I Want to Teach Like That

Inspire ThemSome days I need a reality check.  I get so caught up in trying new tech tools, planning 1600 project ideas, wanting education, all of it, to be better, now.  I rush around my classroom, getting kids started on this and finished on that.  I keep going, moving, rushing.  Doing stuff.  I have some big idea in my head of the “Ideal Teacher” and I work like crazy to teach like that.  I get all caught up in what I’m doing.  Trying to be a better teacher for them. Constantly.

So I pause and play a game of chess with a kid.  We have a conversation and talk about their day.  We talk about their dog, Snoopy.  I listen to them talk about an invention they’ve been dreaming of.    Or, I roam over to a computer where a kid is researching medieval castles and we talk about White House Security and how that contrasts with medieval castle security.  Another kid tells me about the pattern he found in his design. A pattern nobody else saw, not even me.  I listen to their thoughts, share some of mine.  Moments. Building relationships with kids.  Learning together.

What if the person whose going to inspire us to be a better teacher is a kid in our classroom?

I want to teach like that.

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Krissy Venosdale

Krissy Venosdale

Forever Learner. Collaborator. Sharpie Collector. Poster Maker. Eternal Optimist. I still wish on stars.

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4 Responses

  1. Jamie says:

    I love that you wrote this–it encapsulates so much of what teaching is like these days. There is so little time and so much to do that we rarely enjoy the luxury of listening to each other. And because of that, we’re missing so much! I’m so glad you had those moments with your students. And I’m positive they were better for those moments, too.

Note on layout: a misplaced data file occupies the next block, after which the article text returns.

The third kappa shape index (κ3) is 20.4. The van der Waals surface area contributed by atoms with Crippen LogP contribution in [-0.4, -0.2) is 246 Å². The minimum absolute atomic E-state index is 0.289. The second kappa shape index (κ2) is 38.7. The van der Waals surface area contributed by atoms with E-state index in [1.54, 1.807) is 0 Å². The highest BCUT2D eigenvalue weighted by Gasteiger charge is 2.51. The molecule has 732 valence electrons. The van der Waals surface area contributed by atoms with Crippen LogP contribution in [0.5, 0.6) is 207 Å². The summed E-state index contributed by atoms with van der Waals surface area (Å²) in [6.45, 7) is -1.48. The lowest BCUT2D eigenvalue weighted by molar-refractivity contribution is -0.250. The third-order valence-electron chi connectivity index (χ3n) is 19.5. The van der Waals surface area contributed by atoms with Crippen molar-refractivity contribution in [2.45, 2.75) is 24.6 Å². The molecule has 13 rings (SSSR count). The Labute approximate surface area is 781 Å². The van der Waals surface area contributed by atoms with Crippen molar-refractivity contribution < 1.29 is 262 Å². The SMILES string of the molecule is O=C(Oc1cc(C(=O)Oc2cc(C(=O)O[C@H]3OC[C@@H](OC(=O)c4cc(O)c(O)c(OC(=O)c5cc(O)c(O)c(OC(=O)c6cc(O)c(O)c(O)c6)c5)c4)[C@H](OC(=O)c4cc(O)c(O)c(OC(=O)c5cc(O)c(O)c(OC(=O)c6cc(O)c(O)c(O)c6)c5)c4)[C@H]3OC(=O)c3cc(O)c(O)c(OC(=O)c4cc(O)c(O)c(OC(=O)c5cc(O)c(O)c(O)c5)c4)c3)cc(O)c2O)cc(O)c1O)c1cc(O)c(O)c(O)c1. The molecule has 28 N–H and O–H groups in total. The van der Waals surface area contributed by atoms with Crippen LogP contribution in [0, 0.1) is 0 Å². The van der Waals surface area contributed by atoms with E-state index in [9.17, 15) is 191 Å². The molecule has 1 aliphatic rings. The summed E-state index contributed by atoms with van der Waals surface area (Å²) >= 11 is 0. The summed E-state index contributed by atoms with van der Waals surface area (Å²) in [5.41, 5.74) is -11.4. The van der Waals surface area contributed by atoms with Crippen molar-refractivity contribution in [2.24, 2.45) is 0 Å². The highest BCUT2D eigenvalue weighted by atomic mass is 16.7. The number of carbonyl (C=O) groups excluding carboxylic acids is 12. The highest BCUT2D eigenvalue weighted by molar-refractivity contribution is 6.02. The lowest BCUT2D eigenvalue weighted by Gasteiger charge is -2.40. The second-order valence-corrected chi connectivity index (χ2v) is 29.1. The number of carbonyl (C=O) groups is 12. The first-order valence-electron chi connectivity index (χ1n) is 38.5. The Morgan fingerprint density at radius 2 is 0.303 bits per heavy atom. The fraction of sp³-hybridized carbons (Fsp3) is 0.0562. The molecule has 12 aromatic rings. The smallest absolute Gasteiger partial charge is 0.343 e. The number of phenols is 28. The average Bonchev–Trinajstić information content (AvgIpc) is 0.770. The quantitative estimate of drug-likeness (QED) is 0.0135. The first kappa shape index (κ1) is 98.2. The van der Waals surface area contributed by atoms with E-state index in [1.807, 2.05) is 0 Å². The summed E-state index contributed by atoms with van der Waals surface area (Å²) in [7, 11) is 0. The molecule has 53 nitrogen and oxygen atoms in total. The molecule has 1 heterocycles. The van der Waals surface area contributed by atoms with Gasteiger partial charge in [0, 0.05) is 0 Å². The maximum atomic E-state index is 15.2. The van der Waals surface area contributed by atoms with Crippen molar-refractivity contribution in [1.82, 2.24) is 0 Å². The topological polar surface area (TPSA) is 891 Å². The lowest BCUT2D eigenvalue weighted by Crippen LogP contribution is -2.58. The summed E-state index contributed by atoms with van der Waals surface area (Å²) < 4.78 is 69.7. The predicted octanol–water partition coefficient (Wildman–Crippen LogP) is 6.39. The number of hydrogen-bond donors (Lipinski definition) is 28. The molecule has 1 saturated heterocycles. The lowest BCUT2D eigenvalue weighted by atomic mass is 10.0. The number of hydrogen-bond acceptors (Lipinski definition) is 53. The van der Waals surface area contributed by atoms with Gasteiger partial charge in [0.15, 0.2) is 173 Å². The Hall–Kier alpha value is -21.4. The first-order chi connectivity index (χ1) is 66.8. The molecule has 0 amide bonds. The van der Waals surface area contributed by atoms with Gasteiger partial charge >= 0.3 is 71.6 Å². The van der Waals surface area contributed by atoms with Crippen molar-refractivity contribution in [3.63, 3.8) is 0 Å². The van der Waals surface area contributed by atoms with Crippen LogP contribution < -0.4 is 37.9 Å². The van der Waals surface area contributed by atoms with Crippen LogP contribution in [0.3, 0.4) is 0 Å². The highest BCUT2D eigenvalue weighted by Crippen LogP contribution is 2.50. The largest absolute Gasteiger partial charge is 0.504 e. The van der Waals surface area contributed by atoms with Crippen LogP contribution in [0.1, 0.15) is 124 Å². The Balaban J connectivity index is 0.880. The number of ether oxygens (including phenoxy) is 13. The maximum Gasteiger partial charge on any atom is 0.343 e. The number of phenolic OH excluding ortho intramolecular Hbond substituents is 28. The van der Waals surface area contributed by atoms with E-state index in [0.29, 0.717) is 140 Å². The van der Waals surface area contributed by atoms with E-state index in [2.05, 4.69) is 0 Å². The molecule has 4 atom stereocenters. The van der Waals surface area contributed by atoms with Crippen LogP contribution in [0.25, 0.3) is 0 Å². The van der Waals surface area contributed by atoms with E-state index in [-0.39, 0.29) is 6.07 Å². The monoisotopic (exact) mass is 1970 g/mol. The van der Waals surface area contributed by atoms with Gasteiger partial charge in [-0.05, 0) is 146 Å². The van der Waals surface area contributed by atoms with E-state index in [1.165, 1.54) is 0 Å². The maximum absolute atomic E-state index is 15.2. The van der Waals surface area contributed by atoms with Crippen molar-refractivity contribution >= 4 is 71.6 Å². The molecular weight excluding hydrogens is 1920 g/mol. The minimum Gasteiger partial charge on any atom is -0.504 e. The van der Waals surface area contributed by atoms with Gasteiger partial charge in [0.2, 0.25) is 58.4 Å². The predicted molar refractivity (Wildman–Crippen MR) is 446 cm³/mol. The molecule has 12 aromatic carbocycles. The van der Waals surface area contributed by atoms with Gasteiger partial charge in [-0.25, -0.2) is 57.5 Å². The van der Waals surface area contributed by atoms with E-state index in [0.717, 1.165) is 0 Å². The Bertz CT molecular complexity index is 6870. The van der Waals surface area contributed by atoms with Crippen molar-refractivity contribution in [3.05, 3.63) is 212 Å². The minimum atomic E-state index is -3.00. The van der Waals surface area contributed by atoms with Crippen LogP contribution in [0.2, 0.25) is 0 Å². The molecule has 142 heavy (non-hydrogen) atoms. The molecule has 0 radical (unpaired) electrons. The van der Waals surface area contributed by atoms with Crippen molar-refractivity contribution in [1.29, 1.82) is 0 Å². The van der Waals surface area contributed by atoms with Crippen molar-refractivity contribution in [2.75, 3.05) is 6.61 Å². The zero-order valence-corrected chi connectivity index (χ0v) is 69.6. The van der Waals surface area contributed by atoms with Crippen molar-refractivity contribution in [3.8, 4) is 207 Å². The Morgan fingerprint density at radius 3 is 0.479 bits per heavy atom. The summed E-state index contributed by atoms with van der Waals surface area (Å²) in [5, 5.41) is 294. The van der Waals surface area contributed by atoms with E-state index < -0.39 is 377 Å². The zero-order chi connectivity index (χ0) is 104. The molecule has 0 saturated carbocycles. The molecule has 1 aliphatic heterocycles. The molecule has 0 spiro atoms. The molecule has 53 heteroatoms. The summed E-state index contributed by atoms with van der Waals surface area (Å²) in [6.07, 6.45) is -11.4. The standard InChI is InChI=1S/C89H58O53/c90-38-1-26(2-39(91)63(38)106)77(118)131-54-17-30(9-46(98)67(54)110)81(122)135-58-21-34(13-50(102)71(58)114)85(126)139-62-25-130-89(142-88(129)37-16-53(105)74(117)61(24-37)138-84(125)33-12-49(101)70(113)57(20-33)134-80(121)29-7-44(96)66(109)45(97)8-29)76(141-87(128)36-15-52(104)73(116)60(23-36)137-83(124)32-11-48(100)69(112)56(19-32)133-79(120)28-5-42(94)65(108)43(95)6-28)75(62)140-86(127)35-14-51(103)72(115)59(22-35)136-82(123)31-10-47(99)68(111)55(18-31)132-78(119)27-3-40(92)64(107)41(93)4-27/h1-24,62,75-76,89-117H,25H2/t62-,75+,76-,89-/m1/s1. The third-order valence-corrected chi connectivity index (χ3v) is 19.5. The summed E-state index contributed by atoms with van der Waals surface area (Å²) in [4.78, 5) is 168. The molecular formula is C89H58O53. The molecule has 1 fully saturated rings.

2. I was inspired by your message to share an experience I had with one of my students which pushed me into my world of technology.
    When the computers first arrived at my schools most of the teachers (me included) panicked! I had no idea how I was going to cope with that little box and screen that now was given an “honorable section” at my school in the lab. Needless to say I was apprehensive and puzzled. Even my principal herself felt helpless. Change is never easy for anyone.Fully aware my 6th graders are part of the computer generation; my thoughts led me to ask the class to recommend one of their classmates to spearhead our computer project. Surprisingly, they all recommended a boy named Avishai, so I decided to ask for his assistance. I suggested that I teach him extra hours after school in order to improve his English. In return he would teach me computer skills. He immediately agreed and to my delight Avishai received a 95 on his next English test! (I didn’t learn as quickly about technology!)

    The novelty of remaining after school was beginning to wear thin for both of us I and asked him if he were willing to give up the extra hours of English since he had improved so much and I was so proud of his accomplishments. I said, “Maybe you don’t need the English lessons anymore.” He said,” I don’t need the English lessons but you still need the computer lessons. You have not yet received a 95! After Avishai’s instructions and then taking several courses, I realized I needed to advance my students and myself towards the world of tomorrow, and not educate them for a world that no longer existed.
    I believe that my students have influenced me many times more throughout my 32 years of teaching, thank you.

    • Krissy says:

      Marsha:
      Thank you so much for sharing this story with me. You are so very right, our students DO influence us sooooo much. It is so wonderful to hear, that even after 32 years of teaching, this is STILL true. You’ve just inspired me!
      Thank you for reading and taking the time to comment,
      Krissy

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